The console in Satisfactory can be used to access debug data (like player coordinates or a list of radiation sources) or for changing some options not available in the game's settings, such as disabling the fog, anti-aliasing or enabling a FPS counter. It cannot be used for cheating (e.g. spawning items).
The effects of commands are reset once the game is closed to desktop, but persist between sessions (the only exception is the Suicide command, which will remain if the game is saved).
Activation[edit | edit source]
To enable the console, execute Ctrl + ⇧ Shift + L. No feedback concerning whether or not the action was recognized by the game will be shown (note: it might not work on some keyboard layouts, see below). This enable process persists until the game is closed to desktop, and it appears to be only recognized while a save is loaded (not on the main menu).
To open the console, press the §(paragraph) / ` (backtick) / ~ (tilde) key. This will open the console command line; press it again to open a larger window (one command requires a large window in order to be used properly).
Changing the activation key[edit | edit source]
Another solution that does not require switching the keyboard layout is to navigate to "
%LOCALAPPDATA%\FactoryGame\Saved\Config\WindowsNoEditor", and adding the following lines to the end of the "input.ini" file:
This will allow the console command line to be opened with F6. Any other key or character can be, as long as it doesn't require to use a modifying key such as Ctrl, ⇧ Shift or Alt, also avoid using any keys that the game already uses by default.
List of commands[edit | edit source]
The "window" column is to differentiate between commands that require the large console window to be properly used and commands that do not require it. Since Satisfactory is written in Unreal Engine, many commands from the Unreal Engine itself appear in this list.
List of commands[edit | edit source]
|? (without pressing enter)||Small||Shows a complete list of all commands, some with brief explanations.
There are 2296 commands in total as of Patch 0.3.3.5, though not all of them are usable as public user.
|materialFlowAnalysis recipeName[FString]||Large||This command can be used to find the items required per second for all craftable items in the game. To use the command, type "materialFlowAnalysis" (not case sensitive) and then type in the item name you wish to find out about (this is case sensitive). The 'name' of the item, or 'FString', shall follow the exact string as indicated in individual item's Blueprint Path, which can be found in the infobox of each item on its respective page.|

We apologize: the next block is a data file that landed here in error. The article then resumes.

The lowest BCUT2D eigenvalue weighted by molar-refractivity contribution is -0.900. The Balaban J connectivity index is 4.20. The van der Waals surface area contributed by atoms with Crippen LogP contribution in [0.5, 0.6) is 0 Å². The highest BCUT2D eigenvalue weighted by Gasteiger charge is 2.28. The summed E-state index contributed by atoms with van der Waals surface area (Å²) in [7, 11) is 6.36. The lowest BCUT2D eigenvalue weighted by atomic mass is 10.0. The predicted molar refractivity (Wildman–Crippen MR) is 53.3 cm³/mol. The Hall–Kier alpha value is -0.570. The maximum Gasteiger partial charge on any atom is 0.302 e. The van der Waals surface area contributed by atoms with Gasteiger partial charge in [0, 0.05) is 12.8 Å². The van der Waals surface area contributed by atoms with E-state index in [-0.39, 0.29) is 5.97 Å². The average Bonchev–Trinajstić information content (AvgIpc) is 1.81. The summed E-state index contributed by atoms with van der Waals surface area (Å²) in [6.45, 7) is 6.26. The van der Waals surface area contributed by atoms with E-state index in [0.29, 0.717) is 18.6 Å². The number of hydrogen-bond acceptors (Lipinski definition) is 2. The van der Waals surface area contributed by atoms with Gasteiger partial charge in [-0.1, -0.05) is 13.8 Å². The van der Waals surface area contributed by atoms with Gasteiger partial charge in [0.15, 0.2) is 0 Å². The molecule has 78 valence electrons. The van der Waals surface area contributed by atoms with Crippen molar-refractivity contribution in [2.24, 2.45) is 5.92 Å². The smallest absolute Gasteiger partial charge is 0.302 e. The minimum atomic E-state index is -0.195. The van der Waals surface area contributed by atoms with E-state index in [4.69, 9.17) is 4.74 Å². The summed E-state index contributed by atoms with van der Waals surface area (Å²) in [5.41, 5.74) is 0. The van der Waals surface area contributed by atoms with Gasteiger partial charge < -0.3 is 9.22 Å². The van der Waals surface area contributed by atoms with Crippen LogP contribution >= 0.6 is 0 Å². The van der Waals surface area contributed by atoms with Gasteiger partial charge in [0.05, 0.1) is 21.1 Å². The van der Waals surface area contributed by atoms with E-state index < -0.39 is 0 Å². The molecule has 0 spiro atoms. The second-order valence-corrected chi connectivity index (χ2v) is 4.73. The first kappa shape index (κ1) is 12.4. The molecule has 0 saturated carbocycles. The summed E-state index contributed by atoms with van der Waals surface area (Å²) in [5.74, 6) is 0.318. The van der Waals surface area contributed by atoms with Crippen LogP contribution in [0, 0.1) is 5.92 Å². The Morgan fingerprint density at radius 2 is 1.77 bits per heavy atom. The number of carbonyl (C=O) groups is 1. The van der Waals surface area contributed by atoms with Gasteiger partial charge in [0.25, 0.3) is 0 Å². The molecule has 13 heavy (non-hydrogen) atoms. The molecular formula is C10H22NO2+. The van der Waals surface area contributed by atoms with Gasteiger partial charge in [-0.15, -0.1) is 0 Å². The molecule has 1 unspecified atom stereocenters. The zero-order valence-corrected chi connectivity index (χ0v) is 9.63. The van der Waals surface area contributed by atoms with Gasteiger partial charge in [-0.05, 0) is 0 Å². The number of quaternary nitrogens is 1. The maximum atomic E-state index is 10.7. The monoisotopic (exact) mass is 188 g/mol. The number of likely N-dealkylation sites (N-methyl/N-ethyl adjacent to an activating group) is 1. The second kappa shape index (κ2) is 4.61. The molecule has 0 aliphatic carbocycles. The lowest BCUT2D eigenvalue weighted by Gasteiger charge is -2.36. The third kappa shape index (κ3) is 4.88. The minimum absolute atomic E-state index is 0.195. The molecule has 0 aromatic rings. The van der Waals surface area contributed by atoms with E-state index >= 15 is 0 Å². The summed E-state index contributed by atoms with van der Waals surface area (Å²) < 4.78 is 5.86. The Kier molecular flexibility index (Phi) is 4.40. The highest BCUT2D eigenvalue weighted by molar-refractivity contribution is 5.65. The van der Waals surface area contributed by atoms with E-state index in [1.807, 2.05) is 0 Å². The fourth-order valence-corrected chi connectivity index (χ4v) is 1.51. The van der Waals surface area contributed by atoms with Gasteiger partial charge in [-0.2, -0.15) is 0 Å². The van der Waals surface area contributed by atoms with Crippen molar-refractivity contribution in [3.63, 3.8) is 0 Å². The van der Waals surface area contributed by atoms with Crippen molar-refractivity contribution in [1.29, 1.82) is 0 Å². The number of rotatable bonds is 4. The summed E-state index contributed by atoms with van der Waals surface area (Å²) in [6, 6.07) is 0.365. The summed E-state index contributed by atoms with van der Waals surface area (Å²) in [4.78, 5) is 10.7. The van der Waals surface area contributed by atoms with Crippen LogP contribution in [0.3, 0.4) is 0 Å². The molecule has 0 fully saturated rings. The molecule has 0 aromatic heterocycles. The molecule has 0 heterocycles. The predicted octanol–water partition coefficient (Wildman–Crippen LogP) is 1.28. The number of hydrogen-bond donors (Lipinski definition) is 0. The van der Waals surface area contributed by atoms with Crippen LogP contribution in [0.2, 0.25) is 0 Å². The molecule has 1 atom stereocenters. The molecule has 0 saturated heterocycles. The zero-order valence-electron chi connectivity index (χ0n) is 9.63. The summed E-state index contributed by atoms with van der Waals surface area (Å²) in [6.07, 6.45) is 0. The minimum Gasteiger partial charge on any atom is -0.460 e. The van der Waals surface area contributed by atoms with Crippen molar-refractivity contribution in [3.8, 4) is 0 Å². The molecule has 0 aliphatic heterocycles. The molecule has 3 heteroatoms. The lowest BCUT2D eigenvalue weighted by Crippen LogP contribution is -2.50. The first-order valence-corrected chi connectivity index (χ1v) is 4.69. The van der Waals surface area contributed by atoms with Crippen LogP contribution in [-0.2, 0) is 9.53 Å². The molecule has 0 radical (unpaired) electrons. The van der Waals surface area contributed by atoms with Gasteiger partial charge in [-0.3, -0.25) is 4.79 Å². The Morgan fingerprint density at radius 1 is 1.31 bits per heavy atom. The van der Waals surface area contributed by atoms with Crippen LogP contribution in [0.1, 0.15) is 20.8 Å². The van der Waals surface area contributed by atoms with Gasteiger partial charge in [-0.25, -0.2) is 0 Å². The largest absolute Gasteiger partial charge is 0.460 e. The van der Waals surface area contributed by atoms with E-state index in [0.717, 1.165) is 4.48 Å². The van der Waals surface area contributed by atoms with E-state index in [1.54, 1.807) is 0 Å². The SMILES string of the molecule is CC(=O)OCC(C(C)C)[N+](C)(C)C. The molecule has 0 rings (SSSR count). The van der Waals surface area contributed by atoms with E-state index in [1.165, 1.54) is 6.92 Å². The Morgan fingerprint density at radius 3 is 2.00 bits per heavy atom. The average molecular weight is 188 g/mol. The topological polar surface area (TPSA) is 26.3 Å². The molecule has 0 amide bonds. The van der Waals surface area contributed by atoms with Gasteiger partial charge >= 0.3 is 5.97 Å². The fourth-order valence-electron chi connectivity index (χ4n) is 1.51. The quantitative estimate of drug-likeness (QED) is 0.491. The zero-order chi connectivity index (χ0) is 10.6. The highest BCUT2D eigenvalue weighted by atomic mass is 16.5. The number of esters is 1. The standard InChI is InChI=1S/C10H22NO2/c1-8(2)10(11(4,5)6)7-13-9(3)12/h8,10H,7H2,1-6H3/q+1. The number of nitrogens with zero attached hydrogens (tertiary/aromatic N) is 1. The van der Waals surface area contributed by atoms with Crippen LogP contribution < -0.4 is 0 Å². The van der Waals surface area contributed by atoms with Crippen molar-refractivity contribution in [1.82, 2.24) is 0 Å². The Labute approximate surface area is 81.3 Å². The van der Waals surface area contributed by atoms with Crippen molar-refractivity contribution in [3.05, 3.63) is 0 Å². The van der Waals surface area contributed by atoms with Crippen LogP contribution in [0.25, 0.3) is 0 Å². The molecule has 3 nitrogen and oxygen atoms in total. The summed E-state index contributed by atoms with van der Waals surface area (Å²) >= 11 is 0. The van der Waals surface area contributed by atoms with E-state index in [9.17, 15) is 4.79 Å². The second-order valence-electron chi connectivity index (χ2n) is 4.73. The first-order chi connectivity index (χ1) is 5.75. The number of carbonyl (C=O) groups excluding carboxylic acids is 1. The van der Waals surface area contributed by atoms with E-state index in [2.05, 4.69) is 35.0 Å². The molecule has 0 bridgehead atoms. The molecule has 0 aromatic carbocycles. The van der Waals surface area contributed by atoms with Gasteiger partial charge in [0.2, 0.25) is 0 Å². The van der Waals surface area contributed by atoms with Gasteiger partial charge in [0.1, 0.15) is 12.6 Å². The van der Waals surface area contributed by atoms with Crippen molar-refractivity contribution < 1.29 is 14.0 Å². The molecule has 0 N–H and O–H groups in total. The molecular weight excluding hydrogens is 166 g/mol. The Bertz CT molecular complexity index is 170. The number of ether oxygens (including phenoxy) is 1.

|Small||2.2||Changes gamma (brightness) level.|
|Pause||Pauses the game, enter the command again to continue playing.|
|r.Atmosphere [0/1]||1||Activates/deactivates the atmosphere.|
|r.Fog [0/1]||1||Activates/deactivates the fog.|
|r.ViewDistanceScale||1||Sets the render distance of things like Trees/Foliage/Rocks. Value is multiplicative*|
|r.Shadow.DistanceScale||1||Sets the render distance of shadows cast by objects. Value is multiplicative*|
|r.ScreenPercentage [percent]||100||Sets internal resolution scale. It can be used together with r.TemporalAA.Upsampling set to 1 to get a "fake" full resolution image achieved with temporal anti-aliasing (TAA). This can improve performance a lot.|
|r.TemporalAACurrentFrameWeight [number]||0.2||Range 0-1. Sets the impact of the current internal frame to the final image. Set this to a low value e.g. 0.05 for better anti-aliasing or better upsampling at the cost of more artifacts (especially smearing) in motion. Also, increase r.TemporalAASamples to something larger like 16 when using low values.|
|r.TemporalAAFilterSize||1||Sets the spread of the TAA samples. Use values below 1 like 0.25 to sharpen the image (only works if r.TemporalAASamples > 6).|
|r.TemporalAASamples [number]||8||Sets the number of samples to use for TAA. Set this to 2 - 5 to reduce jitter.|
|r.Tonemapper.Sharpen [number]||0||Sets the amount of a simple sharpen filter.|
|ShowDebug DebugType[FName]||Activating command with any of the below will show the following information in the top left corner of the screen regardless of the command executed (unless otherwise stated):
Replace italicized text with any of the following:
|Stat FPS||Activates Unreal Engine 4's built-in FPS counter, all command fields are non-case-sensitive. The FPS counter will work in all environments, even on loading screens or the main menu.|
|Stat Levels||From the description: "Displays level streaming info".|
|Stat Unit||Activating it shows a small readout of various statistics including: Frame time (1000/Frame time = FPS), Game time (1000/Game time = UPS), Draw time (unknown), GPU time (unknown), RHIT time (unknown) and whether or not DynRes is supported (use unknown).|
|Suicide||Has the same effect as using the Respawn option from the in-game menu.|
|t.MaxFPS [number]||0||Sets the maximum framerate. 0 makes the framerate unlimited.|
|FOV [number]||Sets field of view to the entered value, however, values over 150 can become unstable and glitches will occur. The FOV can be changed by a slider in the game's option, but this console commands allows to set it to any value beyond the slider.|
*Multiplicative values means setting it to 2 will render at double the default distance and setting it to 0.5 will render at half of default. It appears to be limited to a maximum value of 3. Can be FPS heavy if set to high values and can give your more FPS if set to lower values.
Non-functional commands[edit | edit source]
The following commands appear in the autocomplete list in the console, but have never worked since Early Access release, as they either don't do anything when executed or aren't even recognized by the console when executed.